Local sign company’s sales were probably hurt in July when the Knoxville City Council approved a new ordinance outlawing large business signs on the top of buildings, with an exception for artwork, according to the local ABC affiliate WATE.com. Presumably, the regulation was meant to prevent big chains from mounting massive, flashy eyesores in an attempt to attract business from the nearby highway. However, the first challenge to the ordinance has come from a much different source.
Peggy Hambright has owned the local Magpies Bakery for over 12 years. Hambright had wanted to put a sign of a cartoon butter and egg on the top of her business for awhile, but didn’t have the necessary funds. The benefits of banners and business signage are well-documented. In fact, 50% of new customers say they were attracted by an onsite sign, 35% wouldn’t even know where your business was without one, and the average person sees business signs twice a day, according to surveys. She did finally save up enough to mount the porcelain figures, but that was after the ordinance had passed. She knew about the new regulation, but was anticipating her sign would fall under the art exemption.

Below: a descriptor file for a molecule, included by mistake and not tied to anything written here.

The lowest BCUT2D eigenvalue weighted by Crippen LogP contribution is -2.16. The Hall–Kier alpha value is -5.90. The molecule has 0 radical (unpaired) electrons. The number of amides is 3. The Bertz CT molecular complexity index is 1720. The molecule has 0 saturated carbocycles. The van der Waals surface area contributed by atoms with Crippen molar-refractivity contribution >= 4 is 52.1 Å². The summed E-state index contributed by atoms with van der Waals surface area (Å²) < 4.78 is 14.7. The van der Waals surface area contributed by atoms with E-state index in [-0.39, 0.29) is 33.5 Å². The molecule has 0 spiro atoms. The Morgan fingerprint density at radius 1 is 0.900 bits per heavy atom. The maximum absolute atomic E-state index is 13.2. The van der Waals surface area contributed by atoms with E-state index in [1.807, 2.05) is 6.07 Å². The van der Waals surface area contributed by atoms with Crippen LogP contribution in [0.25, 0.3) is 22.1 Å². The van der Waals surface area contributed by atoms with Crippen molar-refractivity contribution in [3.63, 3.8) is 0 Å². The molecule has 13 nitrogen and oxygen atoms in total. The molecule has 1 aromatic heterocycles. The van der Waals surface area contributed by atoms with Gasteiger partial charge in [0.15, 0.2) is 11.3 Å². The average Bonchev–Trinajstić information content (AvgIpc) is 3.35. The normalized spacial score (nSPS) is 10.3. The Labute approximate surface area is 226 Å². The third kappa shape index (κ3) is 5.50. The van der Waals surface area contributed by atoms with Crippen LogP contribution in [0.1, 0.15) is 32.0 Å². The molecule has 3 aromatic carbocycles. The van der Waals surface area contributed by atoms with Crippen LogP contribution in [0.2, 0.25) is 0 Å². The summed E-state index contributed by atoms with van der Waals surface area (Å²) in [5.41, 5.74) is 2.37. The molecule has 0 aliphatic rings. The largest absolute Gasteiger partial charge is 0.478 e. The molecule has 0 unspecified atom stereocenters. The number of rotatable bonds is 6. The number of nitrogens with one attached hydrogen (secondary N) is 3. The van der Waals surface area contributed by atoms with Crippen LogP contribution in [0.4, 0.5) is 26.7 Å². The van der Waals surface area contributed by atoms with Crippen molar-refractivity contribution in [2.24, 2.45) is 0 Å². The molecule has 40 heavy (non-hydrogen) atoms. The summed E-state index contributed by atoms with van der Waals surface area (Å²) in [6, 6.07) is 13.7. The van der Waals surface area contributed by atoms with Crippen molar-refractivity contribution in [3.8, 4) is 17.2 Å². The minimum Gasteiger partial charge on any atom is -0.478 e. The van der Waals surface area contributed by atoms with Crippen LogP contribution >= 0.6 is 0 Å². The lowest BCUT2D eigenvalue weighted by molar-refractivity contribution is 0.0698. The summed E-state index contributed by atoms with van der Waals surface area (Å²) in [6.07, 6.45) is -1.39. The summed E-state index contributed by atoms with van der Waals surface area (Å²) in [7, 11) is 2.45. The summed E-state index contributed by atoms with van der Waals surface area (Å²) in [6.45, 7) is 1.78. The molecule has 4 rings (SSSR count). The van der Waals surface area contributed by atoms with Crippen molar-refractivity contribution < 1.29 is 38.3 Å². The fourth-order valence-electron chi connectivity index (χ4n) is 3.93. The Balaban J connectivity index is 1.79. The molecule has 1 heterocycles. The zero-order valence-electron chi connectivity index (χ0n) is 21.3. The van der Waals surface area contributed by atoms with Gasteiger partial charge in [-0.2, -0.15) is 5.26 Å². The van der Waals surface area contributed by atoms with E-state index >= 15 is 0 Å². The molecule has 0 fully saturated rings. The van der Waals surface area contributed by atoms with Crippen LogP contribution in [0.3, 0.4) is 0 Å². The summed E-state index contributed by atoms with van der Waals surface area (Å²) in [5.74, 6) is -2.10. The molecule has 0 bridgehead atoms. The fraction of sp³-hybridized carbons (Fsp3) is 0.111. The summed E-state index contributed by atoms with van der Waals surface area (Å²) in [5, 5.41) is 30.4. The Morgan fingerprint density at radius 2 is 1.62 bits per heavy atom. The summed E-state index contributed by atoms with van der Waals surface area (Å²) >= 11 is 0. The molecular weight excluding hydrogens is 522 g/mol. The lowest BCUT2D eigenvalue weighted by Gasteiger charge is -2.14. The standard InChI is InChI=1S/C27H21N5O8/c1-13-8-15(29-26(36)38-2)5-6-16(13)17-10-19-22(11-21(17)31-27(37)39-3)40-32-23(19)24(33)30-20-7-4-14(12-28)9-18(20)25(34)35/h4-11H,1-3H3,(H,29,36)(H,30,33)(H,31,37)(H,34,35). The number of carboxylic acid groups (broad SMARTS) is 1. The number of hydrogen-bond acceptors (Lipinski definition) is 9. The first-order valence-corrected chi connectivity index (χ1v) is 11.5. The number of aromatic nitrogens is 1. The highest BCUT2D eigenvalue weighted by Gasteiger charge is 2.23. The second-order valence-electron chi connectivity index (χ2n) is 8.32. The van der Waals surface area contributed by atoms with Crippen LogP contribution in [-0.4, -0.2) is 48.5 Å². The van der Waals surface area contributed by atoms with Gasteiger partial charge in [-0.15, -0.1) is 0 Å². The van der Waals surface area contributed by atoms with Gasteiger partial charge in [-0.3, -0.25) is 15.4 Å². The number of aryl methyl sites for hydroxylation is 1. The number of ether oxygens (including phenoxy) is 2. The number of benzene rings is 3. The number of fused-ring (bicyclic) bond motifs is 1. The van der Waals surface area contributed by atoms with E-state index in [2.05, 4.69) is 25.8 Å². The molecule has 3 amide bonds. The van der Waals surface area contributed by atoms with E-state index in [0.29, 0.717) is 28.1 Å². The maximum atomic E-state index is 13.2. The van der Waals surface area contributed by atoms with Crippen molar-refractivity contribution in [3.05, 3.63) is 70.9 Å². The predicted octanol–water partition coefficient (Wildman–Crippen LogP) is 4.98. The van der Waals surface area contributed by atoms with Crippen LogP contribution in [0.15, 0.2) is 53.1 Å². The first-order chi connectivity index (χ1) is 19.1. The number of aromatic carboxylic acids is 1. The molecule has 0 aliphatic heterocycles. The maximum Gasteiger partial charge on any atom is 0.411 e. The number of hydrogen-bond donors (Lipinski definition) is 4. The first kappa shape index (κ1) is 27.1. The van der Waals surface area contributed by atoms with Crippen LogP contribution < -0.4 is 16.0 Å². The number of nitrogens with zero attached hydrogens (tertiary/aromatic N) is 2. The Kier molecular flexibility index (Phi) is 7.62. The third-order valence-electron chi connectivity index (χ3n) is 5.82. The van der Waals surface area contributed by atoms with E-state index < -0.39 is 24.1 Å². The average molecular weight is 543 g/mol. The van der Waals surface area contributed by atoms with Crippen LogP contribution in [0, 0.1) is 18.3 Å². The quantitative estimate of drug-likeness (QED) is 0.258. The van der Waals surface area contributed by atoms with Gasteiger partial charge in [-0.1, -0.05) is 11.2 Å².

“I believe this is a work of art and I think it would be really great iconic piece of art up there to welcome people to the neighborhood,” Hambright said.
Unfortunately, the Knoxville Plans Review and Inspections Division makes the final decision on such matters and they see the situation differently. The director of the division, Peter Ahrens, made the initial ruling that it wasn’t art and therefore a violation.
“As we looked at their website, it almost seemed that the egg and the butter became a logo, almost like a Nike Swoosh,” Ahrens said. “Where you see the butter and egg dancing, you think of Magpies, and that’s how they are trying to brand their business. That would be considered advertising.”
The next step for Hamright is to appeal to the city Board of Zoning Appeals, which cost her $250 and will not be heard until October. If denied there she would go directly to the City Council. Until then Hamright is hopeful the board will see business signs like this as a positive for the community.
“If a business is willing to spend $10,000 of its own money to make their neighborhood more appealing, why should the city be opposed? It can only be a good thing for everyone,” she said. “There has to be a way to make an exception in the ordinance to accommodate neighborhoods such as ours and the Magnolia Avenue corridor to allow us to make our businesses stand out from the blight.”